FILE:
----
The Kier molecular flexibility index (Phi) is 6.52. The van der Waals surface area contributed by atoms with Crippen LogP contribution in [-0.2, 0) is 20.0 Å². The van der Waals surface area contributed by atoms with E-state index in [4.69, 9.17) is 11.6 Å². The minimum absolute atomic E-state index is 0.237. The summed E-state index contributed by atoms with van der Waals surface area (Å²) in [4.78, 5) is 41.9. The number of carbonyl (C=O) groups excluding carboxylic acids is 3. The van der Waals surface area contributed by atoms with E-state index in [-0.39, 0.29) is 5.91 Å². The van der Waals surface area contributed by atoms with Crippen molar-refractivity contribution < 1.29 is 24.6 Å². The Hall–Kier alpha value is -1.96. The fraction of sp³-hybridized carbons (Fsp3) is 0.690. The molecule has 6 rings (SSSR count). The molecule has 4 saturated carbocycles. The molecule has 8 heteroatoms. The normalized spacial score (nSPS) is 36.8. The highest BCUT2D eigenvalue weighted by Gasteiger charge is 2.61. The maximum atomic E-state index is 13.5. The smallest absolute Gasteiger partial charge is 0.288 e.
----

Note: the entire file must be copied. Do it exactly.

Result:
The Kier molecular flexibility index (Phi) is 6.52. The van der Waals surface area contributed by atoms with Crippen LogP contribution in [-0.2, 0) is 20.0 Å². The van der Waals surface area contributed by atoms with E-state index in [4.69, 9.17) is 11.6 Å². The minimum absolute atomic E-state index is 0.237. The summed E-state index contributed by atoms with van der Waals surface area (Å²) in [4.78, 5) is 41.9. The number of carbonyl (C=O) groups excluding carboxylic acids is 3. The van der Waals surface area contributed by atoms with E-state index in [-0.39, 0.29) is 5.91 Å². The van der Waals surface area contributed by atoms with Crippen molar-refractivity contribution < 1.29 is 24.6 Å². The Hall–Kier alpha value is -1.96. The fraction of sp³-hybridized carbons (Fsp3) is 0.690. The molecule has 6 rings (SSSR count). The molecule has 4 saturated carbocycles. The molecule has 8 heteroatoms. The normalized spacial score (nSPS) is 36.8. The highest BCUT2D eigenvalue weighted by Gasteiger charge is 2.61. The maximum atomic E-state index is 13.5. The smallest absolute Gasteiger partial charge is 0.288 e.